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Queering heteronormativity at home in London

This thesis offers a London-based contemporary study of sexuality at home. I draw from architectural history, feminist and queer theory as well as geographies of sexualities to interrogate the stability of domesticity. Highlighting everyday homemaking practices of more than 40 non-heterosexual households in London, I seek to complicate one overarching regime of power that dominates our cultural value system: heteronormativity – the idea that normative heterosexuality is the default sexuality to which everyone must conform or declare themselves against. The project is a response to three decades of academic research that has looked at the spatialised ways in which sexual identity unfolds in, for the most part, peripheral zones in the ‘Western’ metropolis, spaces beyond the domestic realm. This thesis takes a different architectural approach; one where through interviewing 47 lesbian, gay, bisexual, transgender and queer (LGBTQ) Londoners, as well as eleven domestic tradespeople that work in these homes, agency is given to small-scale domestic interventions and everyday actions. The concept of ‘queering’ is important to the framework, which, in the context of the thesis, is understood as an on-going process that LGBTQ people are engaged in through homemaking and daily living. Although some participants may not see this as a political act, I argue otherwise and suggest queering at home is a form of political activism. Through mundane domestic actions the overarching structure of heteronormativity might be challenged. I contend that queering the home unfolds in various, complex and conflicting ways. The thesis seeks to provoke both queer theory and politics, by opening up existing approaches and remits to allow room for a domestic method. In addition, the thesis seeks to challenge assumptions within architecture but also in the wider sense. I aim to break down stereotypes surrounding non-heterosexual homemaking practices that architectural studies and media representations problematically reproduce.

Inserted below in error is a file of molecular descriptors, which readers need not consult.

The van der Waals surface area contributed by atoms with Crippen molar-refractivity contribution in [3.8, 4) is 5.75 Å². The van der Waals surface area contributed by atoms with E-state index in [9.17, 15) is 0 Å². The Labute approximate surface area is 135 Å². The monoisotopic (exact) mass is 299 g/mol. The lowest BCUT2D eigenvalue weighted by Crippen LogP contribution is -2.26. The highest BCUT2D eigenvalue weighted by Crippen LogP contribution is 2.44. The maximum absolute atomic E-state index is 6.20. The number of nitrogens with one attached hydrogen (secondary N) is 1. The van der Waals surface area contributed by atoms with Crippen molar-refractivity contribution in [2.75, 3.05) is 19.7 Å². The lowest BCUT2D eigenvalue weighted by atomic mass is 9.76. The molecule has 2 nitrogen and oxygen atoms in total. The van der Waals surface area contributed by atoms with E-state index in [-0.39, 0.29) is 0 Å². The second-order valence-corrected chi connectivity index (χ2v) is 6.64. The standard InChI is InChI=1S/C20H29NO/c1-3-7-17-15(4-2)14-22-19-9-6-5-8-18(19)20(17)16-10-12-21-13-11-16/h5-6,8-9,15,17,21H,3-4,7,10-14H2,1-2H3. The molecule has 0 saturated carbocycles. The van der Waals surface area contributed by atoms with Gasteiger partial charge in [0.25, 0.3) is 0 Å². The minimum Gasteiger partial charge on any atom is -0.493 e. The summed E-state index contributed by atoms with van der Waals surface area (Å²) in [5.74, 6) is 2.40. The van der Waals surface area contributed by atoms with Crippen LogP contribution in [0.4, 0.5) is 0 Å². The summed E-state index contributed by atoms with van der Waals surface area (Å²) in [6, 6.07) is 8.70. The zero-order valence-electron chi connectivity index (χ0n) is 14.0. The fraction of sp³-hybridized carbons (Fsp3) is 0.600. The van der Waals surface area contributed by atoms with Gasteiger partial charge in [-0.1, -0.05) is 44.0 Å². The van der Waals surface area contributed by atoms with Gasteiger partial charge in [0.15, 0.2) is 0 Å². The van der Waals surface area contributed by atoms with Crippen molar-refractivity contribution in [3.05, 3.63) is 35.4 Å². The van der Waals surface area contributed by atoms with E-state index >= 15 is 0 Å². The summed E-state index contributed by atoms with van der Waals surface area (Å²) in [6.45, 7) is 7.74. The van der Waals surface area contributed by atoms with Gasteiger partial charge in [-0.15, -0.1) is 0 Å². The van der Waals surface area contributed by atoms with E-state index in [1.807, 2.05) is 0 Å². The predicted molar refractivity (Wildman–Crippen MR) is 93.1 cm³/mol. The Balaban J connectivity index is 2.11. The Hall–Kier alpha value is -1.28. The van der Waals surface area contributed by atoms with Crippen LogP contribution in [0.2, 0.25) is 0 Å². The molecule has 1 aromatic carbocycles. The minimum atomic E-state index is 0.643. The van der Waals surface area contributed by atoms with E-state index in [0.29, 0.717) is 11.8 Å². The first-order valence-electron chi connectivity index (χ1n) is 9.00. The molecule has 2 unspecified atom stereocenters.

CreatorsPilkey, B. S.
PublisherUniversity College London (University of London)
Source SetsEthos UK
Detected LanguageEnglish
TypeElectronic Thesis or Dissertation

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